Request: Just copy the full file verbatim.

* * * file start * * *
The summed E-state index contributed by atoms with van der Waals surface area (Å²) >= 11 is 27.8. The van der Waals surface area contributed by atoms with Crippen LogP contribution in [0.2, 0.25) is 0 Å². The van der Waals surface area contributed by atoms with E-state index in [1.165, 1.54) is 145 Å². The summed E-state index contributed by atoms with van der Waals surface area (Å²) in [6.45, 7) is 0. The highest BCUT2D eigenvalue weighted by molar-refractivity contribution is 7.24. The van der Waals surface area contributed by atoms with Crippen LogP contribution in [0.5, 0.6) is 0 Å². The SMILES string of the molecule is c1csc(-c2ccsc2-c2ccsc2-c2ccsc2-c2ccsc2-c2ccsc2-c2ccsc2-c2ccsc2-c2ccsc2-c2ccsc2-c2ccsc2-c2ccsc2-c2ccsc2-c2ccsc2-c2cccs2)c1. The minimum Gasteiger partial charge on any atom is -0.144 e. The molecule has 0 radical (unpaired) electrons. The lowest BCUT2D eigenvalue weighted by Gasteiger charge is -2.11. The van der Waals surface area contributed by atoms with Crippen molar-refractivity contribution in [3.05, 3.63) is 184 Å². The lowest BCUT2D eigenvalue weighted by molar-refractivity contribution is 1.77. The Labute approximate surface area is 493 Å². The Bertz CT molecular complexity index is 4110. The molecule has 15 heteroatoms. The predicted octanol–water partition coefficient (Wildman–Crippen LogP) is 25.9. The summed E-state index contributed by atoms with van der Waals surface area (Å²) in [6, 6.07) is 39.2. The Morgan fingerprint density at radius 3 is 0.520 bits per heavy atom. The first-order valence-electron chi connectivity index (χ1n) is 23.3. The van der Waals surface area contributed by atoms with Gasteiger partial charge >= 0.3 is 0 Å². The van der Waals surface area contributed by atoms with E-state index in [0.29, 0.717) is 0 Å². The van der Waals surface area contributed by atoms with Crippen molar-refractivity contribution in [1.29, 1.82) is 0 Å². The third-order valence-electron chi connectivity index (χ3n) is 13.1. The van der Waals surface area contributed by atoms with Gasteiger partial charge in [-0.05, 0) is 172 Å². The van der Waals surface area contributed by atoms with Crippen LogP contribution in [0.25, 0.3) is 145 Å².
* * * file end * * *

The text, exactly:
The summed E-state index contributed by atoms with van der Waals surface area (Å²) >= 11 is 27.8. The van der Waals surface area contributed by atoms with Crippen LogP contribution in [0.2, 0.25) is 0 Å². The van der Waals surface area contributed by atoms with E-state index in [1.165, 1.54) is 145 Å². The summed E-state index contributed by atoms with van der Waals surface area (Å²) in [6.45, 7) is 0. The highest BCUT2D eigenvalue weighted by molar-refractivity contribution is 7.24. The van der Waals surface area contributed by atoms with Crippen LogP contribution in [0.5, 0.6) is 0 Å². The SMILES string of the molecule is c1csc(-c2ccsc2-c2ccsc2-c2ccsc2-c2ccsc2-c2ccsc2-c2ccsc2-c2ccsc2-c2ccsc2-c2ccsc2-c2ccsc2-c2ccsc2-c2ccsc2-c2ccsc2-c2cccs2)c1. The minimum Gasteiger partial charge on any atom is -0.144 e. The molecule has 0 radical (unpaired) electrons. The lowest BCUT2D eigenvalue weighted by Gasteiger charge is -2.11. The van der Waals surface area contributed by atoms with Crippen molar-refractivity contribution in [3.05, 3.63) is 184 Å². The lowest BCUT2D eigenvalue weighted by molar-refractivity contribution is 1.77. The Labute approximate surface area is 493 Å². The Bertz CT molecular complexity index is 4110. The molecule has 15 heteroatoms. The predicted octanol–water partition coefficient (Wildman–Crippen LogP) is 25.9. The summed E-state index contributed by atoms with van der Waals surface area (Å²) in [6, 6.07) is 39.2. The Morgan fingerprint density at radius 3 is 0.520 bits per heavy atom. The first-order valence-electron chi connectivity index (χ1n) is 23.3. The van der Waals surface area contributed by atoms with Gasteiger partial charge >= 0.3 is 0 Å². The van der Waals surface area contributed by atoms with E-state index in [0.29, 0.717) is 0 Å². The van der Waals surface area contributed by atoms with Crippen molar-refractivity contribution in [1.29, 1.82) is 0 Å². The third-order valence-electron chi connectivity index (χ3n) is 13.1. The van der Waals surface area contributed by atoms with Gasteiger partial charge in [-0.05, 0) is 172 Å². The van der Waals surface area contributed by atoms with Crippen LogP contribution in [0.25, 0.3) is 145 Å².